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‘I welcomed a terrorist into my congregation’: 5 takeaways from Rabbi Charlie’s testimony to Congress

Less than a month after Rabbi Charlie Cytron-Walker escaped a hostage standoff at his Texas synagogue, he will appear virtually on Capitol Hill Tuesday to champion a federal program that helps vulnerable nonprofits bolster their security. Gratitude is a major theme of his testimony, appearing eight times in a copy of his prepared remarks, which were shared with the Forward before he planned to deliver them.

“I am grateful to be here,” Cytron-Walker writes. “To be honest, I’m grateful to be anywhere.”


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As he continues to grapple with the hostage crisis, both as the man who ended it and also allowed it to begin, Cytron-Walker shares more details of the harrowing 11-hours he and a handful of congregants who had gathered for Shabbat morning prayers spent at gunpoint, as other members of Colleyville’s Temple Israel tuned in online.

“I was rabbi and tech support; not an uncommon situation. And in the midst of trying to do a million different things, I had a stranger come to the door,” he recalls.

“I have, of course, thought about that moment a great deal. I welcomed a terrorist into my congregation. Four of us could have died and I would have been responsible. I live with that responsibility.”

Here are five takeaways from his testimony.

1. He wants people to focus on violence against all religious communities

Cytron-Walker was known for his interfaith work before the Jan. 15 attack on his congregation in suburban Dallas, and he emphasizes early in his testimony that hate crimes have led to violence at Black and white churches, and Sikh Temples.

“All of us need to feel safe in our sacred space and our communities – and too many people, of every background, don’t always feel safe,” Cytron-Walker writes. “Even though the chances are so remote that violence will be visited upon any one congregation – our recent past has shown that tragedy and trauma can happen.”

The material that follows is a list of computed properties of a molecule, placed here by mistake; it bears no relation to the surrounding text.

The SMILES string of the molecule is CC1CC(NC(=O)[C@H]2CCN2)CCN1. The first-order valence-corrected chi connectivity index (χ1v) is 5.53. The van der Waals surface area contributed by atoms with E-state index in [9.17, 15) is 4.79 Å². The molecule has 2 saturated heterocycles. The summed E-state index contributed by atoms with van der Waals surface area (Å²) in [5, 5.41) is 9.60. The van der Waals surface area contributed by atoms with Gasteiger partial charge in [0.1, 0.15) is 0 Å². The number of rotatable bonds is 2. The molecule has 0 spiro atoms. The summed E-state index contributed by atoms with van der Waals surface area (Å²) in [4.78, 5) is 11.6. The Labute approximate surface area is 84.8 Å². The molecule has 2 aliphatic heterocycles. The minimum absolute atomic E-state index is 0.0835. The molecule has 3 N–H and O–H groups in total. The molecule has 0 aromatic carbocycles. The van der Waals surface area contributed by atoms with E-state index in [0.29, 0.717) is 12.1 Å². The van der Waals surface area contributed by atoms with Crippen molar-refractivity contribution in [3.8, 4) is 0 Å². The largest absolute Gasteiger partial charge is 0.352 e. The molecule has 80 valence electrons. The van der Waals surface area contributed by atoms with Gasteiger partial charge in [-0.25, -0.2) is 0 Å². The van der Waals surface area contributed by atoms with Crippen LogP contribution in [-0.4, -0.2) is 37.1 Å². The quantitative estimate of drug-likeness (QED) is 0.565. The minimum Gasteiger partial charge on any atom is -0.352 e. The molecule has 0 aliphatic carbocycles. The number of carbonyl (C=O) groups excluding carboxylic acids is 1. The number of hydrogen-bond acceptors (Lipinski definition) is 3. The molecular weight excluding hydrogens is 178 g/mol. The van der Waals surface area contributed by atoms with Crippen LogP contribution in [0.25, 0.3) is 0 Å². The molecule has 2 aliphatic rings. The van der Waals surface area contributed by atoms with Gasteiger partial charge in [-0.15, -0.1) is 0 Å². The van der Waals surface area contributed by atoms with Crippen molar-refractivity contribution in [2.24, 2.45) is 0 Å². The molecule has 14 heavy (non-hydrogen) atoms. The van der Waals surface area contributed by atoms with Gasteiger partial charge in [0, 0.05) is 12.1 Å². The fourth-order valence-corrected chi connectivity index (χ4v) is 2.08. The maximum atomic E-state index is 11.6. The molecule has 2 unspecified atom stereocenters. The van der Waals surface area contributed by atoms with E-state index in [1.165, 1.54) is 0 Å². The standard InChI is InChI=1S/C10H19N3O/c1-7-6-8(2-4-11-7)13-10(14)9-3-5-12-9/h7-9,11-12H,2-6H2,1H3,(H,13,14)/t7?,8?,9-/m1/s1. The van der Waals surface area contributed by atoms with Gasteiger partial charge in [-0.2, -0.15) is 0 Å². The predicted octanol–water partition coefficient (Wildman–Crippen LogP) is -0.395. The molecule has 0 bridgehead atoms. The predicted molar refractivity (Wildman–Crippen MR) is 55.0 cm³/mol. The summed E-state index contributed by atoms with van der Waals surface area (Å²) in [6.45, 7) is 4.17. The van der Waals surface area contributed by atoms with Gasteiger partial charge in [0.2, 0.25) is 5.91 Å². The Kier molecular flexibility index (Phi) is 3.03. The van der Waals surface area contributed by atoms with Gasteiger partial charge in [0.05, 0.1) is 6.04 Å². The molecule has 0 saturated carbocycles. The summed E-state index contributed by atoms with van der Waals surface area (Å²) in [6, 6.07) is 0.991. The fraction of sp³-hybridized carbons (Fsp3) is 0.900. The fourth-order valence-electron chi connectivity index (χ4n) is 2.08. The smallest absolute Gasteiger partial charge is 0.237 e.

2. Government training helped

While Cytron-Walker and two remaining hostages ultimately escaped from gunman Malik Faisal Akram after the rabbi threw a chair and the trio bolted out an exit door, he said that attending a Faith-Based Security Summit hosted by the FBI, Homeland Security and the local U.S. attorney helped prepare him. After the summit, his congregation formed a security committee and built relationships with the Colleyville police department, so that local officers were familiar with the layout of the synagogue before they were called to respond to the hostage situation.

3. Video cameras at Congregation Beth Israel gave the FBI ‘situational awareness’

Cytron-Walker writes that video cameras upgraded with money from the Nonprofit Security Grant Program, administered by Homeland Security, helped law enforcement respond to the hostage crisis. Matthew DeSarno, an FBI special agent, told CBS News last month that video of the standoff was “decent” and “enough to give the decision makers, the negotiators and others general situational awareness.”

4. Small congregations face unique challenges

Cytron-Walker writes that Congregation Beth Israel only has two paid staffers – himself and a part-time assistant – and that their time is mostly occupied by the daily operations of the synagogue, making it difficult to complete the complex paperwork required to qualify for security grants.

“There’s always a gap between our ideal and our reality, and at a small congregation that gap can be quite wide,” Cytron-Walker writes. “The ideal would be to have at least one volunteer outside of locked doors to welcome attendees and at least one volunteer inside to let people in.”

The rabbi asked officials to consider creating an abbreviated “short form” for small organizations, like the IRS does for taxpayers with simple returns, to make it easier to apply for the grants.

5. He had to do too many things at once

Cytron-Walker also grappled with his decision to let Akram into the building on Shabbat. He was trying to get a read on the stranger, but was distracted as he tried to load a Powerpoint presentation for congregants watching online and check Zoom and Facebook Live settings.

“I was running late, but I spent time to see if there were any red flags and I didn’t see any,” Cytron-Walker said. “Of course, I was wrong,”

“I share this because despite all the plans and funding and courses – I still opened the door. But because of all the plans and funding and courses and literally dozens of small things that just happened to go our way, we were able to escape,” he adds.

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